A New York Anchor Drops the Tie While Dilbert Commiserates With Social Media Managers, Plus Other News of the Day

– It’s almost blasphemous, but a New York anchor has decided to drop the tie during nightly newscasts. “I don’t think it’s a secret for any news organization, that we’re trying to hold onto viewers,” said Saturday night anchor for WNBC-TV David Ushery to the New York Times. “We think they still want information, still want news, still want credible presentation of it. I kind of had this idea for it, shooting it in a different style and giving it a little more relaxed feel.” What’s next, no hair gel? This can’t continue.

The New York Times/New York University collaboration launched today. The Local East Village will use NYT and NYU journalism resources to tell hyperlocal news from the famed New York City area. But this is also a partnership with the local community, despite what bloggers say. “This had to be pro-am journalism or it wasn’t worth doing” wrote NYU professor Jay Rosen. “We quickly settled on an ambitious goal: as soon as we could get there, at least half the material should come from people who live in the East Village. That means half the posts authored by the community and half the ideas for what to cover coming from the community.” See, nothing to fear East Village bloggers.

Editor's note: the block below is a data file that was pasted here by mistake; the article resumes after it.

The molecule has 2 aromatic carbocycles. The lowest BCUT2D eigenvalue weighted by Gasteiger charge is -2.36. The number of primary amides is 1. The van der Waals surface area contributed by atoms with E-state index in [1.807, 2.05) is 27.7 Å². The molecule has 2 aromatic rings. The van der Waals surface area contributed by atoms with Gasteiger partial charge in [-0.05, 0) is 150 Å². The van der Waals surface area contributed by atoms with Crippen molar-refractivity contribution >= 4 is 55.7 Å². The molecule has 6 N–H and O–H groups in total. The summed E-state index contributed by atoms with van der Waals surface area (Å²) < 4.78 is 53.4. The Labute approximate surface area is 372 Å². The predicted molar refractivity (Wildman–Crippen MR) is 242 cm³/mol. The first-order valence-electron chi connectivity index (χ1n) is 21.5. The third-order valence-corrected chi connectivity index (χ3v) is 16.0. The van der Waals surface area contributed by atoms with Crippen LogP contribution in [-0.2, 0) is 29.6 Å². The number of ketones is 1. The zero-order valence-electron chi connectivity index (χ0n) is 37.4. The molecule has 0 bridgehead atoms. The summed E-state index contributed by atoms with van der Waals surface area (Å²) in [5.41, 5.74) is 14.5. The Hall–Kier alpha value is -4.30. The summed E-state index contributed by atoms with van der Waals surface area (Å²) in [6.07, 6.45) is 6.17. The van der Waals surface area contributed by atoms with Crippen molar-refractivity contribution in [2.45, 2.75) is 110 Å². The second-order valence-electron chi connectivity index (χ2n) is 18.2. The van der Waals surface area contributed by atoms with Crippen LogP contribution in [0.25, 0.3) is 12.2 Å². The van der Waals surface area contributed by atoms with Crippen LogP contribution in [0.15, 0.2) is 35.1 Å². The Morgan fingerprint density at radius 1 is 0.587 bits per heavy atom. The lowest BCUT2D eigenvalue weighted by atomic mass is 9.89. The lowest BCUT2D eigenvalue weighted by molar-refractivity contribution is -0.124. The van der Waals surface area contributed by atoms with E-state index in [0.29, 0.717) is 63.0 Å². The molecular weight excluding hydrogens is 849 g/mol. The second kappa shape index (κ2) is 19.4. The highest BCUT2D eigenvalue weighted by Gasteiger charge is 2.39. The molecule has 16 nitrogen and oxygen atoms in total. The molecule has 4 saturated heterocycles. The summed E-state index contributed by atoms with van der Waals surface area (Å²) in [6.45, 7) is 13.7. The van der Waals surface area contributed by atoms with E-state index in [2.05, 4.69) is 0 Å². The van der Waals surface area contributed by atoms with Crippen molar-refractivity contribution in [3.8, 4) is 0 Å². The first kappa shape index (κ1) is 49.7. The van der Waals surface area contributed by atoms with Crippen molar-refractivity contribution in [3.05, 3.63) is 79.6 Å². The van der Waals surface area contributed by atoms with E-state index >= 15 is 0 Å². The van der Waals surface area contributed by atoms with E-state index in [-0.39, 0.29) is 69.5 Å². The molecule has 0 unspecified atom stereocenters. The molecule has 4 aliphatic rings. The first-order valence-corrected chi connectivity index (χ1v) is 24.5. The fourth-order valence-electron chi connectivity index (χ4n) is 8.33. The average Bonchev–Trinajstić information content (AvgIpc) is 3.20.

– Speaking of two sides not getting along, feel lucky you don’t have commenters like Ben Smith. The Daily Beast’s Brian Ries has claimed the Politico blogger has the meanest, most willing to throw a low-blow commenters on the Web. “Smith has been called a ‘weasel,’ a ‘flaming liberal,’ a ‘Journolister,’ a ‘liberal hack,’ an ‘establishment politico’ who will be eaten by Sarah Palin for lunch, a ‘first grader,’ ‘a basketball player with no jump shot,’ a ‘piece of snot,’ a ‘3 year old transexual, wanker,’ and a ‘commie,'” writes Ries. Jeez, hopefully Smith has thick skin.

– And finally, social media managers finally got the Dilbert treatment today, and the writers of the comic strip nailed many Twitter savants’ experience in the corporate culture.